New Delhi: The BJP has won Gujarat again but was compelled to explain its lower margin of victory as the party stopped just shy of a 100 seats in the 182-member assembly in Prime Minister Narendra Modi and party chief Amit Shah's home state on Monday. The BJP needed 92 seats for a majority; it has won 99, 16 less than last time. The Congress went down fighting, winning 19 more seats than it had in 2012. The critical Saurashtra region made the difference.
- Saurashtra region has 56 assembly seats, traditionally a BJP stronghold
- Saurashtra has a high density of the influential Patels or Patidars
- The BJP could win only 23 seats in Saurashtra in this election
PM Modi and Amit Shah flashed victory signs and celebrated winning both Gujarat and Himachal Pradesh on Monday in a 2-0 verdict against the Congress. When reminded that he had vowed to win 150 seats and sweep Gujarat, Mr Shah said on Monday evening, "When I had said 150 seats, that time we did not know that Congress would stoop so low," accusing the rival party of "caste politics and a low political discourse."
PM Modi, who carpet-bombed Gujarat with close to 34 rallies, said, "The Gujarat elections are an unprecedented election in BJP's history. Today, if any government returns after five years, it is considered a big win... Any government coming back to power has been a huge event in the last 30 years."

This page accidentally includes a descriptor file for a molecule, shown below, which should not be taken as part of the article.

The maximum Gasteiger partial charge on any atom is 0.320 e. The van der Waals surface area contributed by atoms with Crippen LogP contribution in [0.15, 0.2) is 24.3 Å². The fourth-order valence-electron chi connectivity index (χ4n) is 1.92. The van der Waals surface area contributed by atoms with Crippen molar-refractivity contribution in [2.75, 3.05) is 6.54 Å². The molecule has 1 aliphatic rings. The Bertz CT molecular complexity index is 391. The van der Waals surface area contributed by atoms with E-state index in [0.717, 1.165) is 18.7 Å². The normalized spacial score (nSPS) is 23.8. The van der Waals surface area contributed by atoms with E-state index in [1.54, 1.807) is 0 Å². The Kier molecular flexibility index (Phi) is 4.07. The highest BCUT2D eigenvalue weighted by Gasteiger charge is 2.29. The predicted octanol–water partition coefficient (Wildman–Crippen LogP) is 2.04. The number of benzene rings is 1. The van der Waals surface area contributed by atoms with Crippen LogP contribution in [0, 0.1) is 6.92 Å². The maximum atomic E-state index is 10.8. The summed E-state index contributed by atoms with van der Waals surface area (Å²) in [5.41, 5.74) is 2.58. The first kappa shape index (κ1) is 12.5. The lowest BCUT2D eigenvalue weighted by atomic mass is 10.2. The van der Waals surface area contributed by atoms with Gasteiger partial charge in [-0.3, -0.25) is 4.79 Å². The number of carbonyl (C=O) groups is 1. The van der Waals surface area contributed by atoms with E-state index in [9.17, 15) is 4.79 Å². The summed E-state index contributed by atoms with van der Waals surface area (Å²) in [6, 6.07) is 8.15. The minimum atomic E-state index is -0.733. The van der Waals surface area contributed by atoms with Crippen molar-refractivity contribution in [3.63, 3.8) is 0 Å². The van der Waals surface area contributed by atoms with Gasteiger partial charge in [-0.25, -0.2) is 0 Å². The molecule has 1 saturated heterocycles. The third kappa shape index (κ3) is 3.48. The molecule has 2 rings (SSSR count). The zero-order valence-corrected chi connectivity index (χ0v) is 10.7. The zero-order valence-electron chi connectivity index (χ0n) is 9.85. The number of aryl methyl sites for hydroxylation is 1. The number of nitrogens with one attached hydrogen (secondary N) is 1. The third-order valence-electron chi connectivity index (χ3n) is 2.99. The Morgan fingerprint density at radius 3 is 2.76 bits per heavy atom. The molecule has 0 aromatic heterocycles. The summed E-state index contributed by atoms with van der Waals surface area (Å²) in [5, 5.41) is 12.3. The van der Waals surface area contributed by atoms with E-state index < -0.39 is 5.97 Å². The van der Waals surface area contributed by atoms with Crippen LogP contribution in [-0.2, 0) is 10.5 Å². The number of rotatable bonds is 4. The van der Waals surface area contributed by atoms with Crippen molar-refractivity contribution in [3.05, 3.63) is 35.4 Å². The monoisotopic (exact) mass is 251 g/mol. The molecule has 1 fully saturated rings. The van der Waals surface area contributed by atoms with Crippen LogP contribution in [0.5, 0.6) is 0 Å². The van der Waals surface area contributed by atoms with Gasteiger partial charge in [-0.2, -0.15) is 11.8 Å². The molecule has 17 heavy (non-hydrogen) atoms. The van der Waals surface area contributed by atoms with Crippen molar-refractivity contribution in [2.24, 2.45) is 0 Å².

Congress president Rahul Gandhi accepted defeat in a tweet, but his party's senior leaders called it a "moral victory" for the Congress.
It boiled down to the BJP's traditional stronghold of Saurashtra, which has 56 assembly seats. The BJP could win only 23 of those seats on Monday compared to 36 in the last election. It lost 13 seats in Saurashtra and three in the rest of the state. The Congress has gained 15 seats in Saurashtra and four in the rest of the state.
Saurashtra has a high density of Patels or Patidars, the influential community that has been loyal to the BJP for years but was upset this time over the ruling party not meeting its demand for reservation in government jobs and colleges. Congress President Rahul Gandhi partnered with young Patel activist Hardik Patel, who urged his community to reject the BJP.
Saurashtra is also 73 per cent rural. Farmers were another crucial group angry with the BJP and Mr Gandhi focused much of his Gujarat campaign on that voter base.
17 of the 19 seats that the Congress has gained are rural constituencies, with the BJP continuing to dominate urban centres. Of the 16 seats that the BJP has lost, 14 are rural seats.
What does not seem to have worked for the Congress is Rahul Gandhi's attacks on the BJP over new national tax GST, which the Congress chief labelled the "Gabbar Singh Tax" after the iconic Bollywood baddie. The BJP did well in urban centres, including Patel and trader dominated Surat, where the BJP has won 16 out of 17 seats. Only in Vadodara did the Congress make a beginning, going from zero to two seats.
Here are the Congress and BJP's biggest and least gains.